Every fall I pick and buy local apples by the box. But this year when area farmers were offering pears in bulk, I decided to give them a try too. Let me say that it’s a little scary to haul home 25 pounds of Asian pears — or beautifully sweet carrots or luscious ears of corn. You always wonder: Can I really eat all this before it goes bad? My experience has been that keeping around a drawer full of produce is a lovely way to eat seasonally. I have never had to throw out my bulk purchases and having A LOT of something really pushes you to stretch your cooking wings. So, yes, having a huge box of Aonashi pears in our extra fridge sent me scurrying to research recipes. And these tasty muffins have become part of our daily diet as a result. They are wheat-y and nutmeg-y, with just a touch of sweet but oh-so-much fall flavor.
Makes 12 muffins
Recipe inspired by thekitchn.com
- 1/2 cup (1 stick) butter, softened
- 1/2 cup packed brown sugar
- 1/4 cup granulated sugar
- 2 large eggs
- 1 tsp. vanilla extract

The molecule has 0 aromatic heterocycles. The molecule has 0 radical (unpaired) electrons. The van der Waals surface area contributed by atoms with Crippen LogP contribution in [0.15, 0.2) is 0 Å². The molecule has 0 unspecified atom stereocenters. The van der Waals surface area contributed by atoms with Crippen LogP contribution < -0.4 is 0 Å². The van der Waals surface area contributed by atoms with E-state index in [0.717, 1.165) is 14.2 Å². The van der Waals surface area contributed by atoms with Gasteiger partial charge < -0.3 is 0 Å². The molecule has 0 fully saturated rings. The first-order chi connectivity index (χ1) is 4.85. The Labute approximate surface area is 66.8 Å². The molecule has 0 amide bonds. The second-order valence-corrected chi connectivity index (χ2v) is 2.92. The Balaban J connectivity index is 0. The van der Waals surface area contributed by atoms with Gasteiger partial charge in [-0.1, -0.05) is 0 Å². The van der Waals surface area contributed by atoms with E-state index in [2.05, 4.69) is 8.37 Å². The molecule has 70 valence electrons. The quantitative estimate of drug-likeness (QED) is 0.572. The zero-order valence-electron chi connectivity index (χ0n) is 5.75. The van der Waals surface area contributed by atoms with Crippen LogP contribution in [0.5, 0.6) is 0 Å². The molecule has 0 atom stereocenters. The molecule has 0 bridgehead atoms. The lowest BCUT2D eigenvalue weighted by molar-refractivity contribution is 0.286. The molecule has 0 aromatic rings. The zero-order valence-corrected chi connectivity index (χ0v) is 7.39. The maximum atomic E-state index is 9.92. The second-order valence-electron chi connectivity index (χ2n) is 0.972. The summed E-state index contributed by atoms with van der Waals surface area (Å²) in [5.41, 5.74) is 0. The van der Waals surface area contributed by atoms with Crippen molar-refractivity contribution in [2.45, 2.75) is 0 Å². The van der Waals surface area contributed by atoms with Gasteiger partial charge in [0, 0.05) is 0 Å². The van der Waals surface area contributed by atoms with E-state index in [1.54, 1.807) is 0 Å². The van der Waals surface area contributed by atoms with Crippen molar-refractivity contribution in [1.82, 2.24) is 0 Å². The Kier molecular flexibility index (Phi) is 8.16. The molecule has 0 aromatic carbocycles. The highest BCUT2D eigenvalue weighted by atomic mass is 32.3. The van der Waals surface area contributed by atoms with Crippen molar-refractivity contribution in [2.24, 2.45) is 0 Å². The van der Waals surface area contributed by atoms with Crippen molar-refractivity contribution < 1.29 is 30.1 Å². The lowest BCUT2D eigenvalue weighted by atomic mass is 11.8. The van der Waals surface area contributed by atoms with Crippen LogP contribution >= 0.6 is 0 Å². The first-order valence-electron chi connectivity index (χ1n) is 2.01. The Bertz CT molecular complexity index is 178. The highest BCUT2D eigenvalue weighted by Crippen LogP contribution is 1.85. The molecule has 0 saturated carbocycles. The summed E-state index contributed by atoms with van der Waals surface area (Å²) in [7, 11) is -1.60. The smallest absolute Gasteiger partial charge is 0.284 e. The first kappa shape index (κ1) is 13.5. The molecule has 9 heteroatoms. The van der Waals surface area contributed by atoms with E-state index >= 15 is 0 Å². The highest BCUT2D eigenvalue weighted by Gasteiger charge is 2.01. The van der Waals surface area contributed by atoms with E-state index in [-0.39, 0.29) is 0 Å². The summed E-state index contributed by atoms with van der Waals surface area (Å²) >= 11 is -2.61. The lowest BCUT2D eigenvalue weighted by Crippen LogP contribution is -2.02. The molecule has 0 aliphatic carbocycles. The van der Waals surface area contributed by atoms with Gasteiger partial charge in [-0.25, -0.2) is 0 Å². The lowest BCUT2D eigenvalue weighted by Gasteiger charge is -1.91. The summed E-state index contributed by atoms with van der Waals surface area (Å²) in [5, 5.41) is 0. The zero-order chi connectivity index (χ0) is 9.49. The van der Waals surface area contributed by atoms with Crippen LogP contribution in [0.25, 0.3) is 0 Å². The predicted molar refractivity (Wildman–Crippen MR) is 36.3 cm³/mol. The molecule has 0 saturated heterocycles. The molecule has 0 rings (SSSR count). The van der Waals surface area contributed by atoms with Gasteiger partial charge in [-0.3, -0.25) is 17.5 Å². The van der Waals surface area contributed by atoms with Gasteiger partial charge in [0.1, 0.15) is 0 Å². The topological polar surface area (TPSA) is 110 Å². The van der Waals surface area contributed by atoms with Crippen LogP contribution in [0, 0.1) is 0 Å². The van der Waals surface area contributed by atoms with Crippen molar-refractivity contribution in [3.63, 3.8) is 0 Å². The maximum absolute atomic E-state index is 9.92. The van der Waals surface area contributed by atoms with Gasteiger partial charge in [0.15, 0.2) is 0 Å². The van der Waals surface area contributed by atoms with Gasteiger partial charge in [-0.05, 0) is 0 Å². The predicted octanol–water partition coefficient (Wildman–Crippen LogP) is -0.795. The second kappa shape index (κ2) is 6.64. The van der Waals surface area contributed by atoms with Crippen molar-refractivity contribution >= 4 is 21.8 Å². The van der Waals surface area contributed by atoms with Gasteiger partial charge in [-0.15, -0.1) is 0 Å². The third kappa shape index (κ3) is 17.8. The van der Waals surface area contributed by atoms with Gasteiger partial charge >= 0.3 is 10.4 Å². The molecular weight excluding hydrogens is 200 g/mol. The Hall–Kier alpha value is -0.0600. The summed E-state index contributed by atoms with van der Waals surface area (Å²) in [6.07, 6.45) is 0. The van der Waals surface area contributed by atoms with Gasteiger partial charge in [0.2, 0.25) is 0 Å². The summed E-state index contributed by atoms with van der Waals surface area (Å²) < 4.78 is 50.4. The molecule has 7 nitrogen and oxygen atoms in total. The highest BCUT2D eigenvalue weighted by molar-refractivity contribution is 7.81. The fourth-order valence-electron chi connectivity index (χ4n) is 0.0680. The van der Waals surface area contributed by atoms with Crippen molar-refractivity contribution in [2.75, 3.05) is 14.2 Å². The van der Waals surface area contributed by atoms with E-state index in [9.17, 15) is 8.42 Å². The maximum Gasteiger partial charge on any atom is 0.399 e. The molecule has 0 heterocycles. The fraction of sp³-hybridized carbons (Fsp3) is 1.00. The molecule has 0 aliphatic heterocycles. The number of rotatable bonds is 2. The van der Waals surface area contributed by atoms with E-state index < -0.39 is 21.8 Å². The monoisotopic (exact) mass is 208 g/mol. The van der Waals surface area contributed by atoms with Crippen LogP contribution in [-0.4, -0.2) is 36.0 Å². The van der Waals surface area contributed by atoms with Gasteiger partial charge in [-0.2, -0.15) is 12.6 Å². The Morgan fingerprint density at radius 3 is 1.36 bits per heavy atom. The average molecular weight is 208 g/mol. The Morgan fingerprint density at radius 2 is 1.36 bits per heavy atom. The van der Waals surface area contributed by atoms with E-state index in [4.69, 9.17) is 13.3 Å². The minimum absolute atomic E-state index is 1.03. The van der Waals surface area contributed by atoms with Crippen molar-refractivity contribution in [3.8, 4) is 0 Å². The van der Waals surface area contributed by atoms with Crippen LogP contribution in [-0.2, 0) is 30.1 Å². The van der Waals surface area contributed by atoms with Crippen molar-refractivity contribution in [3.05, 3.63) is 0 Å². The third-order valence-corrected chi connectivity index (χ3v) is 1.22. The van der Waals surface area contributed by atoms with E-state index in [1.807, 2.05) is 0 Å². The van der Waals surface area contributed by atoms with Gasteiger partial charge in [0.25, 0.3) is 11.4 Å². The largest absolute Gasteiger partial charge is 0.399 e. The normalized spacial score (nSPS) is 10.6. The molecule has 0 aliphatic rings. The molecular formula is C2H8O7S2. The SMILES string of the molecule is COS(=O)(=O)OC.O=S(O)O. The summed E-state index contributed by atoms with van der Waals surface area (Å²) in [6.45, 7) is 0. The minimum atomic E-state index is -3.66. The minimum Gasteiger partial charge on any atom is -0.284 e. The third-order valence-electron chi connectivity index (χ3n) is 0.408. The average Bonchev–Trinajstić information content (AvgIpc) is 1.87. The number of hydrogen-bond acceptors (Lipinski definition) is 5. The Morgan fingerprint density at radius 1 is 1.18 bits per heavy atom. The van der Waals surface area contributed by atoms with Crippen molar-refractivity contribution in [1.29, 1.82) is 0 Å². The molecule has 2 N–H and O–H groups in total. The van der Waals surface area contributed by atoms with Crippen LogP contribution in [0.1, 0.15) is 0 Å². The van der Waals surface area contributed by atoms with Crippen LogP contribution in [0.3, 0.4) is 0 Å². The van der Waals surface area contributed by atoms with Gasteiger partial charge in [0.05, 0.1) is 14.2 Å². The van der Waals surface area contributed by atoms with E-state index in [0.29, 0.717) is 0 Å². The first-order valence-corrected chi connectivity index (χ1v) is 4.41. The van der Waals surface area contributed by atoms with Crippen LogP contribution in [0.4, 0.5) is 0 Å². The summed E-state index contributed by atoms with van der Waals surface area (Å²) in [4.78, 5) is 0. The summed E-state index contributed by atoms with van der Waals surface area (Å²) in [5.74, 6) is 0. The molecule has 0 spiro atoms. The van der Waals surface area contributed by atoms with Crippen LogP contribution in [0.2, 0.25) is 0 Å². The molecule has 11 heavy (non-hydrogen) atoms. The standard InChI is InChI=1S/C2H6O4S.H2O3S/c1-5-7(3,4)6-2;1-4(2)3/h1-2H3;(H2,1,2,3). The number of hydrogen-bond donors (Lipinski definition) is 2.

- 1 cup unbleached all-purpose flour
- 1 cup whole wheat flour
- 2 tsp. aluminum-free baking powder
- 2 tsp. ground cinnamon
- 1/2 tsp. ground ginger
- 1/4 tsp. ground nutmeg
- 1/2 tsp. fine sea salt
- 1/2 cup whole milk, local if you can get it
- 2 1/2 cups pear, unpeeled and finely diced
- optional: 1/2 cup chopped nuts, such as pecans or walnuts
- Preheat oven to 400°F. Grease or line standard-sized muffin tins.
- In a mixer, on high speed, cream together butter and sugars until well-mixed, about 1 minute. Beat in eggs, thoroughly. Add vanilla and mix.
- In a separate bowl, whisk together flours, baking powder, spices and salt. With mixer on low, add some flour mixture, then some milk, alternating between the two until all is just incorporated. Do not over mix.
- With a large spoon, scrape sides of mixing bowl. Then gently fold in pears and nuts, if including.
- Divide batter between muffin cups. Batter will fill cups and even mound over the top a little.
- Bake for 20 to 25 minutes, rotating the pan once during baking time. Muffins are done when their tops are browned and cracked, and an inserted toothpick comes out clean.